Stockholm (NordSIP) – Despite the popularity of sustainable investments, the multitude of available approaches to responsible investing can leave market participants confused. In this spirit, NordSIP reached out to Colin Melvin, an industry veteran and the founder and Managing Director at Arkadiko Partners, to hear about his latest project, his sustainable journey and his views on what it means to invest sustainably.
“As a strategy consultant, Arkadiko’s job is to help investors transform and evolve the model that sits at the core of the investment firm so that all their investment processes address sustainability concerns and opportunities,” Melvin tells NordSIP.
The consultancy firm is named after the Bronze Age Arkadiko bridge near the modern road from Tiryns to Epidauros on the Peloponnese, Greece, the oldest preserved bridge in Europe. “We like the idea of bridging from unsustainable to sustainable and a new way of doing business,” Melvin says.
The Sustainable Investment Veteran
Melvin’s career has spanned over two decades in some of the organisations that are pillars of today’s sustainable finance institutional infrastructure. “For most of my career I have been involved in sustainability or governance in some way.”
Following 6 years as Corporate Governance Manager at Standard Life in the late 1990s, and two years in a similar capacity at Baillie Gifford, Melvin spent over 14 years at Hermes Investment Management where he set up the firm’s stewardship as CEO and then Chairman of Hermes EOS.
“The British Telecom (BT) Pension Scheme, which was the owner of Hermes, became concerned its investment managers were not focusing on the longer-term success of its investee companies, and instead were concerned with buying and selling shares, based on short-term financial data or rebalancing passive portfolios. Active ownership and stewardship were absent, a problem which was shared by other asset owners. As a response, we enabled several pension funds to pool their resources by setting up Hermes EOS to fill that gap. Asset managers were able to continue to buy and sell shares, but EOS took on the task of stewardship, acting and engaging with companies on behalf of the asset owners.”
From 2005 to 2006, Melvin was a core contributor to the drafting of the UN Principles for Responsible Investment (UN PRI), and as Chairman of its Investor Group, steered the initiative to a successful launch in April 2006. “I was part of the drafting group both on the asset owners side and on the asset managers side. In that capacity I was also one of the originators of the term ESG.” Melvin returned to the UN PRI as Director and Chair of the Finance, Audit and Risk Committee, between 2013 and 2016.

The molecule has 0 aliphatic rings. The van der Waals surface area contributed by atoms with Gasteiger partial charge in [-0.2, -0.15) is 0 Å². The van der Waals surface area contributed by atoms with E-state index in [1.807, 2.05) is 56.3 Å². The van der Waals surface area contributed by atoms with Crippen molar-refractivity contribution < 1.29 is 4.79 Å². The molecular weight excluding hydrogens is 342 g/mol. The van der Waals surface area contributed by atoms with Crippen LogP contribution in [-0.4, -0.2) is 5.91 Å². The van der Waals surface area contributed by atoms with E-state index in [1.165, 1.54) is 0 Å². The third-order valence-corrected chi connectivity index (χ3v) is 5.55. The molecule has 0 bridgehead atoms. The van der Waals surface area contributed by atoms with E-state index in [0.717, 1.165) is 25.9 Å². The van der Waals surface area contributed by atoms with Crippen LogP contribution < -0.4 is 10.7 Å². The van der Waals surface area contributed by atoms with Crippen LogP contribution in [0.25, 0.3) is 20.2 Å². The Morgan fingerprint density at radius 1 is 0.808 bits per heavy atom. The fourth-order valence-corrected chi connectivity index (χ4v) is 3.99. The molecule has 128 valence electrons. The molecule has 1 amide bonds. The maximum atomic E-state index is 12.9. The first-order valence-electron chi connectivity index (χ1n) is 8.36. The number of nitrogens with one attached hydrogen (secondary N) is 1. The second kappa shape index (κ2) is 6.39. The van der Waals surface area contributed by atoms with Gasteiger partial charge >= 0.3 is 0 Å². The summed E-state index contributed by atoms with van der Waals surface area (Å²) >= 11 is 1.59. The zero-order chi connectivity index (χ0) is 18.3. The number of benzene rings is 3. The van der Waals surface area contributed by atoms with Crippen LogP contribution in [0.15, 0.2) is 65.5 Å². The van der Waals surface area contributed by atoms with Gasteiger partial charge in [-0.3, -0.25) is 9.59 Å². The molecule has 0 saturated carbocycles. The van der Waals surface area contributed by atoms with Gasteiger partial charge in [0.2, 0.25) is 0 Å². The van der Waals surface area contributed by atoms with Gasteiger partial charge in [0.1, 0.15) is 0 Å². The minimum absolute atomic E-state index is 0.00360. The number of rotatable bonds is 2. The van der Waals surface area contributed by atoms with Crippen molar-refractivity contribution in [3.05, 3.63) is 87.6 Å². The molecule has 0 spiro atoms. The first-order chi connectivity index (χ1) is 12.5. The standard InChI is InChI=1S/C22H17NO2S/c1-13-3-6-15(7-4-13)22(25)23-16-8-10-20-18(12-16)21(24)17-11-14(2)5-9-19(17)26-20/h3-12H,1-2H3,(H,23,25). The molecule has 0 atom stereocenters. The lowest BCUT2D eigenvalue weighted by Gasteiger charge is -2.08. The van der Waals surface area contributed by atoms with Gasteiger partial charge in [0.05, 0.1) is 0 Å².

As the first Chairman of the UN PRI, Melvin can claim to be one of the inventors of the term ESG. “ESG was meant to incorporate everything that might impact the value of our investments that was not currently being considered. We were looking for some way to describe this by the end of the PRI drafting process. There were about ten of us in the room casting around for ideas. We came up with ‘Environment’, ‘Social’ and ‘Governance’ as a short-hand for this. Of course, the moment we coined the term, it gained a life of its own and became attached to particular projects. There is nothing wrong with that, but it ultimately appears to have grown into something other that what was intended.
The idea was to change the way that investment happened by incorporating a broader set of information that is material to the decision. However, it has been taken up in many places as a separate activity, with people doing ‘investment’ and also ‘responsible investing’. Surely the two should be the same thing.”
Setting up Shop
Melvin set up Arkadiko in 2017, a year after leaving Hermes EOS to help investors shift towards sustainable growth and to fuel more sustainability in the broader economy. “I stepped down in 2016 from Hermes EOS because although having a stewardship service allows asset owners to work together, I could see that there was a problem with the asset managers, and an opportunity to assist” Melvin explains.
“They were not integrating stewardship and sustainability into their investments, they seemed stuck and lacked an understanding of the changes in their industry, while simultaneously facing a lot of pressure from their clients. I saw that my experience could perhaps help with that. It seemed that assisting the firms whose job it is to allocate capital to the economy would be beneficial to them and to the companies and markets that they invest in,” Melvin adds.
Taking Responsibility as an Owner